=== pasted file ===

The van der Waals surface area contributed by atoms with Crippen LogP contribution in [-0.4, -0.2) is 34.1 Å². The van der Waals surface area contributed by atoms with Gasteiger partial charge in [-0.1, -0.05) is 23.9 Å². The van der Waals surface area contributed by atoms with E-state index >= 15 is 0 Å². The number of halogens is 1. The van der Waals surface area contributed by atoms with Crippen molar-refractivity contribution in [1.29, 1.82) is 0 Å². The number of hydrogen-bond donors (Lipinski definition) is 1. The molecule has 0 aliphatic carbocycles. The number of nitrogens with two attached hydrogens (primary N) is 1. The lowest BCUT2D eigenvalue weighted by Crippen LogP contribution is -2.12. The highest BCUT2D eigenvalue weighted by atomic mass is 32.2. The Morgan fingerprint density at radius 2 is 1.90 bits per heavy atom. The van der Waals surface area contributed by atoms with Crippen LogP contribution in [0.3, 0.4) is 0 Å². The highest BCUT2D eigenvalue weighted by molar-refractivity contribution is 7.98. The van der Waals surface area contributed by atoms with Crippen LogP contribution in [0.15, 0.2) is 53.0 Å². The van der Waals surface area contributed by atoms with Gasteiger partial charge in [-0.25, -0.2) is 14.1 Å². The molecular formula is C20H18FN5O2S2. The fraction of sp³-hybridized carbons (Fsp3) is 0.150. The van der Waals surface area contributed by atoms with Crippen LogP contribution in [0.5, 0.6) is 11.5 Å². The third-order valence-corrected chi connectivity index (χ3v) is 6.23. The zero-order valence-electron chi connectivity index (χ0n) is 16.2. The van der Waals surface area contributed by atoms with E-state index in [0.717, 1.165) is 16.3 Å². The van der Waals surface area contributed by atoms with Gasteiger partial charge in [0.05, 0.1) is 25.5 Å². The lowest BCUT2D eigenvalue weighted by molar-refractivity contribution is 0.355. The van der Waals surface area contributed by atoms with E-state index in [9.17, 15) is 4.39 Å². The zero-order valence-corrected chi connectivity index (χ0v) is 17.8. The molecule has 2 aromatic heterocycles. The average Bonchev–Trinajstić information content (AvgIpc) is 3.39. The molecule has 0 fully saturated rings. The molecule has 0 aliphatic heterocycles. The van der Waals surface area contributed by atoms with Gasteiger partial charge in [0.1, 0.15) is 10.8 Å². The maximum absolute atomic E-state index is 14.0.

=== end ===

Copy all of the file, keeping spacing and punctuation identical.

The van der Waals surface area contributed by atoms with Crippen LogP contribution in [-0.4, -0.2) is 34.1 Å². The van der Waals surface area contributed by atoms with Gasteiger partial charge in [-0.1, -0.05) is 23.9 Å². The van der Waals surface area contributed by atoms with E-state index >= 15 is 0 Å². The number of halogens is 1. The van der Waals surface area contributed by atoms with Crippen molar-refractivity contribution in [1.29, 1.82) is 0 Å². The number of hydrogen-bond donors (Lipinski definition) is 1. The molecule has 0 aliphatic carbocycles. The number of nitrogens with two attached hydrogens (primary N) is 1. The lowest BCUT2D eigenvalue weighted by Crippen LogP contribution is -2.12. The highest BCUT2D eigenvalue weighted by atomic mass is 32.2. The Morgan fingerprint density at radius 2 is 1.90 bits per heavy atom. The van der Waals surface area contributed by atoms with Crippen LogP contribution in [0.3, 0.4) is 0 Å². The highest BCUT2D eigenvalue weighted by molar-refractivity contribution is 7.98. The van der Waals surface area contributed by atoms with Crippen LogP contribution in [0.15, 0.2) is 53.0 Å². The van der Waals surface area contributed by atoms with Gasteiger partial charge in [-0.25, -0.2) is 14.1 Å². The molecular formula is C20H18FN5O2S2. The fraction of sp³-hybridized carbons (Fsp3) is 0.150. The van der Waals surface area contributed by atoms with Crippen LogP contribution in [0.5, 0.6) is 11.5 Å². The third-order valence-corrected chi connectivity index (χ3v) is 6.23. The zero-order valence-electron chi connectivity index (χ0n) is 16.2. The van der Waals surface area contributed by atoms with E-state index in [0.717, 1.165) is 16.3 Å². The van der Waals surface area contributed by atoms with Gasteiger partial charge in [0.05, 0.1) is 25.5 Å². The lowest BCUT2D eigenvalue weighted by molar-refractivity contribution is 0.355. The van der Waals surface area contributed by atoms with E-state index in [9.17, 15) is 4.39 Å². The zero-order valence-corrected chi connectivity index (χ0v) is 17.8. The molecule has 2 aromatic heterocycles. The average Bonchev–Trinajstić information content (AvgIpc) is 3.39. The molecule has 0 fully saturated rings. The molecule has 0 aliphatic heterocycles. The van der Waals surface area contributed by atoms with Gasteiger partial charge in [0.1, 0.15) is 10.8 Å². The maximum absolute atomic E-state index is 14.0.